6 things you didn’t know about chocolate

6 things you didn’t know about chocolate: 

1. It’s good for you! Now I am not advocating eating entire packets of chocolate covered biscuits, or a whole tin of roses/quality streets. These are all loaded with refined sugar which really isn’t good for you. But the key ingredient, Cacao, has been used as a medicine for centuries. Good news, right? 

2. It originates in South America, where it grows as an understory layer of the rainforest. But now, most commercial chocolate you eat comes from West Africa where farmers grow new crosses and subspecies on small holdings. 

3. It was first available in the UK in the early 1600s when you could drink it in private clubs. When it first came to Europe it was brought as a currency. It was later that the Dutch worked out a way to process it and remove some of the bitterness. 

4. Which brings me to number four - it is very bitter in its natural state. Pure sugar - saccharine - is also very bitter. Strange,  I know. When I serve it in the Cacao ceremonies, I always warn people of the bitterness. When i first drank it in Ceremony, I felt like I was taking in bitter, warm mud. But I love it now... and I always add a drop of rose and geranium oils to give it an essence of sweetness.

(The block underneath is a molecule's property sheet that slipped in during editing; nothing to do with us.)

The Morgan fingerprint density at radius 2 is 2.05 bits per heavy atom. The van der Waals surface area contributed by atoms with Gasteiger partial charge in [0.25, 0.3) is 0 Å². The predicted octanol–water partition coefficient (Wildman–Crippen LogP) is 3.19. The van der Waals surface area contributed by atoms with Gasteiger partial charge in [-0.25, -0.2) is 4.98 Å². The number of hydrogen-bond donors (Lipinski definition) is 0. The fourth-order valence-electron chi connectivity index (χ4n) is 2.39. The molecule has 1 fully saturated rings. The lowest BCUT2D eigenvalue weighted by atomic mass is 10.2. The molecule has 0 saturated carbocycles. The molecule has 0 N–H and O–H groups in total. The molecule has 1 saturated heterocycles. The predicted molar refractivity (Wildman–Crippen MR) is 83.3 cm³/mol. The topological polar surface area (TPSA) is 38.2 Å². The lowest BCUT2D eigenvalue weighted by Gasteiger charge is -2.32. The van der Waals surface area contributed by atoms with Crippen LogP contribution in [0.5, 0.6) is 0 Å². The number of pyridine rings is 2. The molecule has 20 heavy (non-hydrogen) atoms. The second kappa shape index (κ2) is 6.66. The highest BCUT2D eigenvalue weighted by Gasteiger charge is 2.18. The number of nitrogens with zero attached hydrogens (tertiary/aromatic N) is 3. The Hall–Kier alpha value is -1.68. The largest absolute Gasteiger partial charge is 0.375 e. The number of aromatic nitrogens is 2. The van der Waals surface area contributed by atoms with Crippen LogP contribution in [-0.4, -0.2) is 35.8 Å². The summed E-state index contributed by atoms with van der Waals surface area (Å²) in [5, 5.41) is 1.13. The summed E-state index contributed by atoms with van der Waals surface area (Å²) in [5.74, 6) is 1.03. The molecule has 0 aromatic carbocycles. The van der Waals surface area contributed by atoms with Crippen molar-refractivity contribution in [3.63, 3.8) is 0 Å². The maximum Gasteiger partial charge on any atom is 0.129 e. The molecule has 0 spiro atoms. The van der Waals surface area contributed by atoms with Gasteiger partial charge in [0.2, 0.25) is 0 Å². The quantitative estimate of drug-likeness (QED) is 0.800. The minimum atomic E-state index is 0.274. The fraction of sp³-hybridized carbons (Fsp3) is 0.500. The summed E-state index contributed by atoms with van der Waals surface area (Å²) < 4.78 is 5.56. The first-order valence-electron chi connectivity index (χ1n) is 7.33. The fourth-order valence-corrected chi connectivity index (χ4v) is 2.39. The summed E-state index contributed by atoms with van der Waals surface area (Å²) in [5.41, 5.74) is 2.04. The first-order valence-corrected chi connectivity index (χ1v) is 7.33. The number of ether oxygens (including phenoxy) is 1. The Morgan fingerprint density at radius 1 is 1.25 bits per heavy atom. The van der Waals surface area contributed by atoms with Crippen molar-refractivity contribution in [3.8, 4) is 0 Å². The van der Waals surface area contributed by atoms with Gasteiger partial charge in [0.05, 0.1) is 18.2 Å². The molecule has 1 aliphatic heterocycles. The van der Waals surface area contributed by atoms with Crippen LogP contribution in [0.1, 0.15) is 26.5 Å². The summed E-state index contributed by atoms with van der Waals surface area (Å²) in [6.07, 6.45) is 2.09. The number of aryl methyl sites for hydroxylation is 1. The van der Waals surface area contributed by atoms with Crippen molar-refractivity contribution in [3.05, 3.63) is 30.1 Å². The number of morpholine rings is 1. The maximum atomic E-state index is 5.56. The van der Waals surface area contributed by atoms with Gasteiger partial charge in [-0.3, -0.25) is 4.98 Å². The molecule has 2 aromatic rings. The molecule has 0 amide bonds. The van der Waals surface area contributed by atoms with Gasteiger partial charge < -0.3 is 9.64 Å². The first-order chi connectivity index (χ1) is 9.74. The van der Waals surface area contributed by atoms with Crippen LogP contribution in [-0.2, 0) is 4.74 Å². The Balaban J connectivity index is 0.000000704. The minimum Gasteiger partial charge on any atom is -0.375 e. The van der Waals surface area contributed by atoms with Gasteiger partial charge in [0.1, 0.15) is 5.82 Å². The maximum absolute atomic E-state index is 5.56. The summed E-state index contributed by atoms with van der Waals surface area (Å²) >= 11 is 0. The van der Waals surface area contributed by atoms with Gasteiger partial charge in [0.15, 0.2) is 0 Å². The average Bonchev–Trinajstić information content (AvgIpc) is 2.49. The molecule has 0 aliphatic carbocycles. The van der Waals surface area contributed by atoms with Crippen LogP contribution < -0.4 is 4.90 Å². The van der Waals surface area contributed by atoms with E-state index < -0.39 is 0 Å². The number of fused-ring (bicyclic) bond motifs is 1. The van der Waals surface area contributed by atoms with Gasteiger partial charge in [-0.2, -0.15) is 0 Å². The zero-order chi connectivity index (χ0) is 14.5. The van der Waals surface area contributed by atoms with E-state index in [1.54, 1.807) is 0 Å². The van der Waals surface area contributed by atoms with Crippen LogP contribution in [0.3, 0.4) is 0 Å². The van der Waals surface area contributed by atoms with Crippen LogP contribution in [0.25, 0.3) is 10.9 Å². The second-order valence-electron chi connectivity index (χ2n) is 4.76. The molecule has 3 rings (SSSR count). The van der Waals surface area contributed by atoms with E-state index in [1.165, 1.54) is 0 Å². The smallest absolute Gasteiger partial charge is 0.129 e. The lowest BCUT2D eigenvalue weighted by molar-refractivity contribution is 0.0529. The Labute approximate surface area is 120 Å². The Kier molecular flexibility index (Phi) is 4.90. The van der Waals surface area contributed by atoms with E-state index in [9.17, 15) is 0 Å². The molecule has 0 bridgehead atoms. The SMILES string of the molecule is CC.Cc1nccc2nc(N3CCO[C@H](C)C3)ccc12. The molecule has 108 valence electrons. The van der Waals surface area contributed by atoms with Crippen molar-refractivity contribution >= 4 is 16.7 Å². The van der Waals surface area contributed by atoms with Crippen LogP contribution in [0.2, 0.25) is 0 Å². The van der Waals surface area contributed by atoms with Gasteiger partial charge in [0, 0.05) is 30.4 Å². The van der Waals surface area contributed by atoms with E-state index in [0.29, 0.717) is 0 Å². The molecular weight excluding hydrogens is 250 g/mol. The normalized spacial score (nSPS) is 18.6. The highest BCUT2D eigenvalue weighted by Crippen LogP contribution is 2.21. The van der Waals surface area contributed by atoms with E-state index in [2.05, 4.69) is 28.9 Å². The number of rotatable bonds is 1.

5. And finally, a bit of plant geek vocabulary: Cacao is ‘cauliferous’. Like a cauliflower, it’s flowers grow straight out of the trunk. The flowers are very 3 dimensional. You can see pictures (and visit them to see the real thing growing!) on the Eden Project’s website: 

http://www.edenproject.com/learn/for-everyone/plant-profiles/cacao

My next Cacao ceremony is on 14th February 2018, 11am -2pm. Celebrate Valentine’s Day with a bit of self-love and nurture. Booking and info link here:

https://www.eventbrite.com/e/valentines-day-cacao-ceremony-tickets-41643120695?ref=eios&aff=eios

Enlightenment is like....a cup of tea.

Enlightenment is like....a cup of tea.

I crave tea. I crave what a cup of tea represents. I am so busy providing for others I rarely make one and have time to sit and drink it from start to finish. 

When I go to work, one of the highlights is that I can drink two or more whole cups of tea in a day, no child on my lap, no disturbances. 

Of course, the reason I crave these things is that I currently don't get them. When I had lots of tea drinking time, I yearned for motherhood.